Do you really need any of it?
No, says productivity-obsessed CEO Marc Zao-Sanders.
The co-founder of education platform Filtered.com says you really don't even need a to-do list. By nature, to-do lists set us up to fail for a multitude of reasons. We live for the thrill of crossing off easy and unimportant to-do list items, only to let the hard, really important items languish.
Since he ditched his to-do list and adopted a proven time-management technique, Zao-Sanders claims, he's doubled his productivity. All you need is a calendar.
Put it on the calendar
It's called time-boxing, and the term is borrowed from agile project management. It simply means setting a specific period of time to accomplishing a certain task. Put it on your calendar. Stick to it. Your calendar then becomes your to-do list.
Zao-Sanders waxed poetic about all the benefits of time-boxing for Harvard Business Review. His company also ranked 100 popular productivity hacks, and they deemed time-boxing as the number one most useful and easiest to execute.
The standard workday typically involves meeting with other members of your team for planned blocks of time, ideally with a purpose and outcome in mind. Why not schedule meetings with yourself to accomplish the same goal?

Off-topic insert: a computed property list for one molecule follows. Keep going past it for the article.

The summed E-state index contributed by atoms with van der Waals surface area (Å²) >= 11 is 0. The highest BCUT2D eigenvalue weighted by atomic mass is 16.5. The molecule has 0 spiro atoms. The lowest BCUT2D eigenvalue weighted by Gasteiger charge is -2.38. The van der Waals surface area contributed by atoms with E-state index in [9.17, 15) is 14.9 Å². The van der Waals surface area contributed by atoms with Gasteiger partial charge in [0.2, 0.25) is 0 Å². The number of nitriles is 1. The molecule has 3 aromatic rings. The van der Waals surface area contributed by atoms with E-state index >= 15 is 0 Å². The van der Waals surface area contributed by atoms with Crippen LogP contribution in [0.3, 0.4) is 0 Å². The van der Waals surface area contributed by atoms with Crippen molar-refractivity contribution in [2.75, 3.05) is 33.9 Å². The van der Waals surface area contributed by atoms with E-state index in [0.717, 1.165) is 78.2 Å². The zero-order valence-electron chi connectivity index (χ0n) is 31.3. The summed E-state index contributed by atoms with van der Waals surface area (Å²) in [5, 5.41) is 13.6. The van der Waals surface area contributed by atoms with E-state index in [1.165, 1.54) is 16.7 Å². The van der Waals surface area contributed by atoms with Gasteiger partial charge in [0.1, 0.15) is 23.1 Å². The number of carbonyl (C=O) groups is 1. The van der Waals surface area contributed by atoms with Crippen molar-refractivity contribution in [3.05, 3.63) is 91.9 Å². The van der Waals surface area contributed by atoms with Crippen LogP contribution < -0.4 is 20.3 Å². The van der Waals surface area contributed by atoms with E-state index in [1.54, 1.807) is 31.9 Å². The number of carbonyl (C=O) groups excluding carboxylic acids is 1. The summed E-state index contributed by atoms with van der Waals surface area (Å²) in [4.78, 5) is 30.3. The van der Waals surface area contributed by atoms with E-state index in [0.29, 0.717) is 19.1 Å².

It makes your to-do list visual
On a standard to-do list, everything has equal visual priority. Naturally, some things will take longer than others. We know this, but the to-do list format doesn't provide a quick read. It's just a list.
With time-boxing, you estimate how long you think things will take and plot those chunks of time out on your calendar:
- Plow through emails: 30 minutes. (Mark Cuban is an expert at this)
- Create PowerPoint deck for Friday's presentation: three hours
- Submit expenses from last work trip: 20 minutes
If you're new to time-boxing, you might not get the estimates exactly right at first. Adjust as you go. You'll learn to be realistic about what you can accomplish in a given period of time. Remember that you're only human, and you can't be 100 percent productive all the time. You might lose time to chatting with colleagues, eating food, or going for a 10-minute walk to clear your head. You don't necessarily need to schedule all those things in your calendar, but leave some wiggle room so you have a little flexibility.
Your future self will find time-boxing useful, and not only because you're being more productive. Zao-Sanders points out that your calendar can become a catalog of things you did and accomplished. When performance review time comes, you'll be able to share in more detail what you accomplished.
It keeps you honest
It's human nature that we don't really want to do the hard, non-urgent stuff. That's why it's so hard to get it done. But, by putting it on your calendar, you push yourself to actually do it.
This is one reason why fitness gurus recommend that you block out times to exercise on your calendar. It's just like time-boxing. If you think you'll make it to the gym eventually, it probably won't happen. But if you schedule it -- and stick to it -- you're more likely to follow through.